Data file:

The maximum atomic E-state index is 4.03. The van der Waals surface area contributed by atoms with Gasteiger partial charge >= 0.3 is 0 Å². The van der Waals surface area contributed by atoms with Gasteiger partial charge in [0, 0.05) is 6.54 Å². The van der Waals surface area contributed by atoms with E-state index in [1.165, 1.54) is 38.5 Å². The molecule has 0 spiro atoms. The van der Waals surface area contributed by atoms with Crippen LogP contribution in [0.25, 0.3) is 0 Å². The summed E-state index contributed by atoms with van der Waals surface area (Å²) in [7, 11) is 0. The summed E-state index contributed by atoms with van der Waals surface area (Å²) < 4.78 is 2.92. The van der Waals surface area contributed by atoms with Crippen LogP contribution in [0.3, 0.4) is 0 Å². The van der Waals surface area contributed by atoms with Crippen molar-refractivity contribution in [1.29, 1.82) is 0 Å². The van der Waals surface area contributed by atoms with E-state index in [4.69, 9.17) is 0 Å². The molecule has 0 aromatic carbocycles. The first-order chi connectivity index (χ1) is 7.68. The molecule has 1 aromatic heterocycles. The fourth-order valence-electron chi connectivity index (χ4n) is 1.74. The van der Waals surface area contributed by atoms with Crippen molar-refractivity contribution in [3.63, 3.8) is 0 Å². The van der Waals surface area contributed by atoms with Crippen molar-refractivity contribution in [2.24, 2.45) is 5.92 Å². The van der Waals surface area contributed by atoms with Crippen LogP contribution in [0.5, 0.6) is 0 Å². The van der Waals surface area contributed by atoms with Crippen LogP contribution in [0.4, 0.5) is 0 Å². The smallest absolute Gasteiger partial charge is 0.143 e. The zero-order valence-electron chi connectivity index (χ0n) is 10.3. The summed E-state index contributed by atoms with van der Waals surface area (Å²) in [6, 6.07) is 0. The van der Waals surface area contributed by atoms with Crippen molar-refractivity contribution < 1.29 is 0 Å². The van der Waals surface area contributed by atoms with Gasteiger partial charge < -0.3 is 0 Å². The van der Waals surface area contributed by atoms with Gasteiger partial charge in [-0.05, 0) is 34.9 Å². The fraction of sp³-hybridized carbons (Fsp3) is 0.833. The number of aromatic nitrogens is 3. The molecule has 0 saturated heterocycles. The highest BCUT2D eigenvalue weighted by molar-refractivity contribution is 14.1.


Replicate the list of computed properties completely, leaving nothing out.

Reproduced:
The maximum atomic E-state index is 4.03. The van der Waals surface area contributed by atoms with Gasteiger partial charge >= 0.3 is 0 Å². The van der Waals surface area contributed by atoms with Gasteiger partial charge in [0, 0.05) is 6.54 Å². The van der Waals surface area contributed by atoms with E-state index in [1.165, 1.54) is 38.5 Å². The molecule has 0 spiro atoms. The van der Waals surface area contributed by atoms with Crippen LogP contribution in [0.25, 0.3) is 0 Å². The summed E-state index contributed by atoms with van der Waals surface area (Å²) in [7, 11) is 0. The summed E-state index contributed by atoms with van der Waals surface area (Å²) < 4.78 is 2.92. The van der Waals surface area contributed by atoms with Crippen LogP contribution in [0.3, 0.4) is 0 Å². The van der Waals surface area contributed by atoms with Crippen molar-refractivity contribution in [1.29, 1.82) is 0 Å². The van der Waals surface area contributed by atoms with E-state index in [4.69, 9.17) is 0 Å². The molecule has 0 aromatic carbocycles. The first-order chi connectivity index (χ1) is 7.68. The molecule has 1 aromatic heterocycles. The fourth-order valence-electron chi connectivity index (χ4n) is 1.74. The van der Waals surface area contributed by atoms with Crippen molar-refractivity contribution in [3.63, 3.8) is 0 Å². The van der Waals surface area contributed by atoms with Crippen molar-refractivity contribution in [2.24, 2.45) is 5.92 Å². The van der Waals surface area contributed by atoms with Crippen LogP contribution in [0.5, 0.6) is 0 Å². The van der Waals surface area contributed by atoms with Crippen LogP contribution in [0.4, 0.5) is 0 Å². The smallest absolute Gasteiger partial charge is 0.143 e. The zero-order valence-electron chi connectivity index (χ0n) is 10.3. The summed E-state index contributed by atoms with van der Waals surface area (Å²) in [6, 6.07) is 0. The van der Waals surface area contributed by atoms with Crippen molar-refractivity contribution < 1.29 is 0 Å². The van der Waals surface area contributed by atoms with Gasteiger partial charge < -0.3 is 0 Å². The van der Waals surface area contributed by atoms with Gasteiger partial charge in [-0.05, 0) is 34.9 Å². The fraction of sp³-hybridized carbons (Fsp3) is 0.833. The number of aromatic nitrogens is 3. The molecule has 0 saturated heterocycles. The highest BCUT2D eigenvalue weighted by molar-refractivity contribution is 14.1.